No Evidence of Aloe Vera Found in the Aloe Vera at Wal-Mart, CVS – Bloomberg
Samples of store-brand aloe gel purchased at national retailers Wal-Mart, Target and CVS showed no indication of the plant in various lab tests. The products all listed aloe barbadensis leaf juice — another name for aloe vera — as either the No. 1 ingredient or No. 2 after water.
There’s no watchdog assuring that aloe products are what they say they are. The U.S. Food and Drug Administration doesn’t approve cosmetics before they’re sold and has never levied a fine for selling fake aloe. That means suppliers are on an honor system, even as the total U.S. market for aloe products, including drinks and vitamins, has grown 11 percent in the past year to $146 million, according to Chicago-based market researcher SPINS LLC.
“You have to be very careful when you select and use aloe products,” said Tod Cooperman, president of White Plains, New York-based ConsumerLab.com, which has done aloe testing.
Aloe’s three chemical markers — acemannan, malic acid and glucose — were absent in the tests for Wal-Mart, Target and CVS products conducted by a lab hired by Bloomberg News. The three samples contained a cheaper element called maltodextrin, a sugar sometimes used to imitate aloe. The gel that’s sold at another retailer, Walgreens, contained one marker, malic acid, but not the other two. That means the presence of aloe can’t be confirmed or ruled out, said Ken Jones, an independent industry consultant based in Chapala, Mexico.
Target Corp. declined to comment. Spokesmen for Wal-Mart Stores Inc., CVS Health Corp. and Walgreens Boots Alliance Inc. said their suppliers confirmed to them that their products were authentic. The four retailers have 23,000 outlets between them.
The four gels that Bloomberg had analyzed were Wal-Mart’s Equate Aloe After Sun Gel with pure aloe vera; Target’s Up & Up Aloe Vera Gel with pure aloe vera; CVS Aftersun Aloe Vera Moisturizing Gel; and Walgreens Alcohol Free Aloe Vera Body Gel. The lab that did the testing requested anonymity to preserve its business relationships.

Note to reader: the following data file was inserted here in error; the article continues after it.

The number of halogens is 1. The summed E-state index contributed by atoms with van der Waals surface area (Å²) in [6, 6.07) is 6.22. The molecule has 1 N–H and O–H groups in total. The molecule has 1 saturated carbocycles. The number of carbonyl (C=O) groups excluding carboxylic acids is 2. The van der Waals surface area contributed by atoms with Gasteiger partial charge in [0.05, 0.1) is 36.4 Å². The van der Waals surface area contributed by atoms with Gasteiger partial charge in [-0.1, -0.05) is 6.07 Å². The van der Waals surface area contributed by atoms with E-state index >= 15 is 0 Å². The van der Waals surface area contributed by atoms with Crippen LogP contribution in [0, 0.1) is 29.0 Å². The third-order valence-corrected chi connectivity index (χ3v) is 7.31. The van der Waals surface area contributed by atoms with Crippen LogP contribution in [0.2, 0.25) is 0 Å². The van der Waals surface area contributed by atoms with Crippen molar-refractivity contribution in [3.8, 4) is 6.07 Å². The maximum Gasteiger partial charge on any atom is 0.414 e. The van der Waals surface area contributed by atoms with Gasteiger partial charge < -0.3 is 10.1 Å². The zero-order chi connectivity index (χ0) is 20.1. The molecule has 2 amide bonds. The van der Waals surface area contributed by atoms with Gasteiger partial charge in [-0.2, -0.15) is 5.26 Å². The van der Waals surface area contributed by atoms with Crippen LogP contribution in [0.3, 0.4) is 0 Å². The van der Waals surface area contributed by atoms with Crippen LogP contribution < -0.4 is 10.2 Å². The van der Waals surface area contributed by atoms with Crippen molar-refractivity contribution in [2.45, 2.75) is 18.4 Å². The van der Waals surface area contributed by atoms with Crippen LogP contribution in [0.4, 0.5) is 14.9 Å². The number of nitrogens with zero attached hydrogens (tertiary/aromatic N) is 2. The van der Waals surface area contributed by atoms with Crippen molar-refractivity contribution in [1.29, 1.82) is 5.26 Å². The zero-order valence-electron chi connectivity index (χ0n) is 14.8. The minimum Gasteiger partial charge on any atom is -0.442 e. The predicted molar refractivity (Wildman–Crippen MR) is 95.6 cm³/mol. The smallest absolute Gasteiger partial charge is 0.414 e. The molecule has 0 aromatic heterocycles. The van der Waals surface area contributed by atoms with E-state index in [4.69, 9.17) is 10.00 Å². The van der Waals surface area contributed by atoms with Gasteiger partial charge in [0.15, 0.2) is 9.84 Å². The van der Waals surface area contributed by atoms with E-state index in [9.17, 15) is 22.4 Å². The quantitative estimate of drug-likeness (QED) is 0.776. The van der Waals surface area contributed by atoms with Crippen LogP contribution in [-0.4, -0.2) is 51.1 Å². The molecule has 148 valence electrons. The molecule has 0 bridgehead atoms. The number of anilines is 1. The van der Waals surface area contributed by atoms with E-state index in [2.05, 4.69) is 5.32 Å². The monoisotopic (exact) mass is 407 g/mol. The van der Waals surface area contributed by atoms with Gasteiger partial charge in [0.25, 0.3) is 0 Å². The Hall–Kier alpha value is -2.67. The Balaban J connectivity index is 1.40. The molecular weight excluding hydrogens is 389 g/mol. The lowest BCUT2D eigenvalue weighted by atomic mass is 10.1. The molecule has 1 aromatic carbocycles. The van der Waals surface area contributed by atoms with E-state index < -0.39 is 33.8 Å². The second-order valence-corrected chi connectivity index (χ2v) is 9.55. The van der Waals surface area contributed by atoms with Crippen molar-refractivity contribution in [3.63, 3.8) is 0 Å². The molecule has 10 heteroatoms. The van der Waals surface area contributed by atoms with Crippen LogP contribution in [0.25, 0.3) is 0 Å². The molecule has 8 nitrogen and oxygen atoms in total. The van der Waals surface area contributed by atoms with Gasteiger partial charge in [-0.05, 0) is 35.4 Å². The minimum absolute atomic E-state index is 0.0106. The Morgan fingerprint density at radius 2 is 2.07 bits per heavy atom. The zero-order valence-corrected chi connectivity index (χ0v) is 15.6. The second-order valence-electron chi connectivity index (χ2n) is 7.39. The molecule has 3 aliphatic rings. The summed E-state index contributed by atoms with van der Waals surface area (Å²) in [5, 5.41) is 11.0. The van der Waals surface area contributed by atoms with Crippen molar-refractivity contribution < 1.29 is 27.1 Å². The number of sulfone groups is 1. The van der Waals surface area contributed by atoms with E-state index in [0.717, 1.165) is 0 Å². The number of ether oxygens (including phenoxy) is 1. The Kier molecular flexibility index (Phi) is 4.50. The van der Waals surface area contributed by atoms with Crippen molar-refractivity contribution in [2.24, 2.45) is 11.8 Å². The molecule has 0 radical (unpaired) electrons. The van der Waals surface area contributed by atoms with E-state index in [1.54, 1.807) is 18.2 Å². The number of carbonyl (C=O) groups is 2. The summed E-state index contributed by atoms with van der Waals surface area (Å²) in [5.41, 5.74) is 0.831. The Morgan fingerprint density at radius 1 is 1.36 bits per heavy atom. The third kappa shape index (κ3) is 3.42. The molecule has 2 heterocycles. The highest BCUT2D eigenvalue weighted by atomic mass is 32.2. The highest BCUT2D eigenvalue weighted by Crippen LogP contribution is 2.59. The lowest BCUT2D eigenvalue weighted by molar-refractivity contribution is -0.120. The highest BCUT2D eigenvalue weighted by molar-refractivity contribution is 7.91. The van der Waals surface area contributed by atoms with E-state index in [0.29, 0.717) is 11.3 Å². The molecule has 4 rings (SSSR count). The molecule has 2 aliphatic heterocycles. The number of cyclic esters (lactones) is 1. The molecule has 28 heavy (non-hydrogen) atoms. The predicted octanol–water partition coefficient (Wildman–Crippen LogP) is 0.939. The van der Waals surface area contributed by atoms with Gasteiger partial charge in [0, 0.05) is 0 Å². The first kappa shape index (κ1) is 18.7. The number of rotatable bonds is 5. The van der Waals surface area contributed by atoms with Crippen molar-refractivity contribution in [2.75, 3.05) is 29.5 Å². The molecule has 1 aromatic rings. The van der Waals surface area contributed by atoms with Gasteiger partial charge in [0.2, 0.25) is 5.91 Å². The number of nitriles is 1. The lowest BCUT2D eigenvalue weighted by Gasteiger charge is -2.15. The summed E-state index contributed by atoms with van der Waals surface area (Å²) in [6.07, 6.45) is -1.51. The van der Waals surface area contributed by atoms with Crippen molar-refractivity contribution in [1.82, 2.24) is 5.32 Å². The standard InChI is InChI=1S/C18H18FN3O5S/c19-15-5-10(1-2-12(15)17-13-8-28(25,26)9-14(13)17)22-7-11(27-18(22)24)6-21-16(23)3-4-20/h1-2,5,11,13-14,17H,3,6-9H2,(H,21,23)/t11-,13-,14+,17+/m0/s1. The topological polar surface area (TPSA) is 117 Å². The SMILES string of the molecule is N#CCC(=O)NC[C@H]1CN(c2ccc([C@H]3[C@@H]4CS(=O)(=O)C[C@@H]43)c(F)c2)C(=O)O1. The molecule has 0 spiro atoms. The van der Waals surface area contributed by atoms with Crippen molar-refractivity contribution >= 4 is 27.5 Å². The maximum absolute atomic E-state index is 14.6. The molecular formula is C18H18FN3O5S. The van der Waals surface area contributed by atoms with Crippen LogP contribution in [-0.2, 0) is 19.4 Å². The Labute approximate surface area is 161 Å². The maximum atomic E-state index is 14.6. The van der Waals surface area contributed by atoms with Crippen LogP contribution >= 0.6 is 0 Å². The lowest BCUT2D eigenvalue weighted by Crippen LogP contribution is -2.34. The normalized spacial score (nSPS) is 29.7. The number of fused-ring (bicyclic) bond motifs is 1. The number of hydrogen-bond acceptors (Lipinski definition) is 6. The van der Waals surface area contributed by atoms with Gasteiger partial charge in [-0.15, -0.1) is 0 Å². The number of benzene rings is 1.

The tests used a technique called nuclear magnetic resonance. It found additives such as maltodextrin and other ingredients, like triethanolamine, an emulsifier. In all the samples, lactic acid, a component that indicates degraded aloe vera, was absent.
Fruit of the Earth, a Fort Worth, Texas-based aloe brand founded in 1980, said it made the gels for Wal-Mart, Target and Walgreens. Fruit of the Earth said its aloe supplier was Ormond Beach, Florida-based Concentrated Aloe Corp., which said it uses fair trade, organic aloe that’s farmed and processed in Guatemala.
Both companies disputed Bloomberg’s findings.
“We’ve been in the business a long time and we know where the raw ingredients come from,’’ John Dondrea, Fruit of the Earth’s general counsel, said in a telephone interview. “We stand behind our products.’’
Tim Meadows, president of Concentrated Aloe Corp., said that nuclear magnetic resonance isn’t reliable for cosmetics because the presence of multiple ingredients can cause interference and there’s no way to test for aloe in finished products. He added that maltodextrin isn’t an adulterant because it can be used in the drying process, and while some ways of processing aloe remove acemannan, that doesn’t mean the aloe isn’t real, he said.
“Acemannan has been misinterpreted,’’ Meadows said. “The cosmetics industry requires highly processed aloe. How that affects acemannan is anybody’s guess.’’
Though it’s true that nuclear magnetic resonance isn’t a test that’s designed to study aloe vera in cosmetics, the lab results suggest that the plant “is not a major component” of the products, said James Neal-Kababick, director of Flora Research Labs in Grants Pass, Oregon, which tests and researches natural products. Jones, the consultant who also reviewed some of the tests, said he didn’t see evidence of aloe or interfering substances.
The CVS aloe gel was made by Product Quest Manufacturing LLC. The Daytona Beach, Florida-based firm declined to comment or identify its supplier.
Several law firms, including Bloomfield Hills, Michigan-based Barbat, Mansour & Suciu PLLC, have filed lawsuits against the four retailers after separate testing failed to find aloe in the companies’ private-label products. They’re seeking class-action status and restitution for all the customers who they say were misled.
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“No reasonable person would have purchased or used the products if they knew the products did not contain any aloe vera,’’ attorneys wrote in a complaint filed in September in Illinois on behalf of plaintiffs represented by 10 law firms.